Okay, yes, I recently renamed my website history-punk.com; so this is an opinion from outside the mainstream. But I’ve been wondering about the “online education” debate. Part of the problem with some of the discussions I’ve been seeing lately is that they no longer seem to be focused on the students at all, or on learning at all. They lose sight of the fact that the students are the market, and what’s best for the students should drive the discussion. It’s easy enough to acknowledge that this isn’t always the case when administrators choose online as a way of simply cutting costs. But it seems from the complaints of some “technoskeptics,” that the goal is protecting a pedagogical system and an institutional structure that conserves their “right” to full employment at a high wage with good benefits. While we’d all like that, the rest of the economy is already struggling with the hard task of assessing the effects of new technology on the changing roles of workers. Especially in the value-added service sector.
I’d like to refocus the conversation on what works. What helps students learn? What are students’ goals? I think students generally have two sets of goals. One is clustered around learning skills and knowledge that will help them live their lives. The other focuses on career credentials. One of the things that’s becoming more clear to me as I’ve been working on and talking about my writing handbook (which the world can now see parts of on You Tube for free) is that—especially in Gen. Ed. courses—we’re more often teaching life skills like reading, critical thinking, and spoken/written communication than we’re teaching data they’ll need to carry with them always.
An area I haven’t seen addressed by the online-education debaters yet is the ability the web gives students, to see and hear the very best teachers talking about material they have intimate knowledge of iTunes U and TED are a couple of examples of media that push videos of very high-octane lectures out to a mass audience. I’m very excited about the opportunity to watch Richard Feynman’s physics lectures, or to see James McPherson talk about the Civil War, and I think the fact that everybody suddenly has access to incredible quantities of very high quality teaching material, for free, changes the game. These people were once only available to rich kids at elite schools. Now they’re out there for everybody.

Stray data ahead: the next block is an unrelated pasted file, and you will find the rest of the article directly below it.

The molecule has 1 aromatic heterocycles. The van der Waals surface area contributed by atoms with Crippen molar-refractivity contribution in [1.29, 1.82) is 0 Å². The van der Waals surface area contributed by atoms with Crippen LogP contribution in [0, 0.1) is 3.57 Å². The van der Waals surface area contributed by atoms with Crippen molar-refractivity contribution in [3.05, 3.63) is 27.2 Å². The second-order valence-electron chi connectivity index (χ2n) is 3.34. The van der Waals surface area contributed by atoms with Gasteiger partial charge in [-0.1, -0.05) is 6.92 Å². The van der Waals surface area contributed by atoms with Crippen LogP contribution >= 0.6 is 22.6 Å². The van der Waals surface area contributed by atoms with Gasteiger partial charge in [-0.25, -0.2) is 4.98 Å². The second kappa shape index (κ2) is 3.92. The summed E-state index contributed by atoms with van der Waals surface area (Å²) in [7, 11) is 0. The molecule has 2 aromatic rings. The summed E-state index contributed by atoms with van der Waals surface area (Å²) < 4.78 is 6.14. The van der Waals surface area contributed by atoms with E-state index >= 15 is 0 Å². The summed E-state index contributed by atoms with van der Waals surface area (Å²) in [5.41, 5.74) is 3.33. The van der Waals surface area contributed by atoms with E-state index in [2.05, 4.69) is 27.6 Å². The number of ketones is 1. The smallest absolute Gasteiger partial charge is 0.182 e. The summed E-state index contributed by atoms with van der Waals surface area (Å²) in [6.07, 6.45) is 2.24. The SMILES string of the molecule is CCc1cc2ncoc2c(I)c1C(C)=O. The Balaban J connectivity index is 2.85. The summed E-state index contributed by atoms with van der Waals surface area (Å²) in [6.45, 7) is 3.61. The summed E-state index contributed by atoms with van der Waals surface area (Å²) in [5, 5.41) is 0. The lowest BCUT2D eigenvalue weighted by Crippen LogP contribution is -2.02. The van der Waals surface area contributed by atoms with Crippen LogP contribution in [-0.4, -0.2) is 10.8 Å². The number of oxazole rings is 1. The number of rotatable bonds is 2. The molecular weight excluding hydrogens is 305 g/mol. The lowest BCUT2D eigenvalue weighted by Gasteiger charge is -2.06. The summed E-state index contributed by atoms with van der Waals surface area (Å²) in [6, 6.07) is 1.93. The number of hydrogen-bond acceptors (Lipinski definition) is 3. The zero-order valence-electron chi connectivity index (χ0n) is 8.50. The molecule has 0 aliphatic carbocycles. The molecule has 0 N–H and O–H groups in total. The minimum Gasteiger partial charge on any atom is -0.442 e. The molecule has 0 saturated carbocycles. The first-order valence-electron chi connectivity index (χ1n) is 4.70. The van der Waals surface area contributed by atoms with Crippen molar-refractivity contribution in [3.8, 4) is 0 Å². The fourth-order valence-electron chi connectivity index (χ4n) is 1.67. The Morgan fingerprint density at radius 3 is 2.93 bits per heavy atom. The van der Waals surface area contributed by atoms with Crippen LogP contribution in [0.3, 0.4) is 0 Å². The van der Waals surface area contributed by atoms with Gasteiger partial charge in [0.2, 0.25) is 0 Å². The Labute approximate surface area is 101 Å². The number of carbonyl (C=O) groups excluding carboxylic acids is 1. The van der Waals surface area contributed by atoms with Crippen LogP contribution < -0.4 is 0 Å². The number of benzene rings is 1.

I’ve gotta believe 100-level, Gen. Ed. courses are by far the most prevalent in terms of both student participation and instructor employment (all the more-so if we count adjuncts and grad students). So if these are really the majority of the courses, the question is: how does the presence of an instructor in the classroom play against the opportunity for a student to see the person who defined the field talking about their original research and insights they’ve gained over a lifetime of devoted study?
Yes, of course instructors in the classroom do other things that a video lecture from Stanford is not going to be able to do. But now we’re talking about tasks. The iconic role of the professor has been deconstructed. Of course, professors at universities that employ TAs to run discussions and grade papers had already begun this deconstruction themselves. What does a guy like me offer to students that they couldn’t get from iTunes U? That’s the question that should be shaping our career development. And I don’t think the answer is “accreditation.”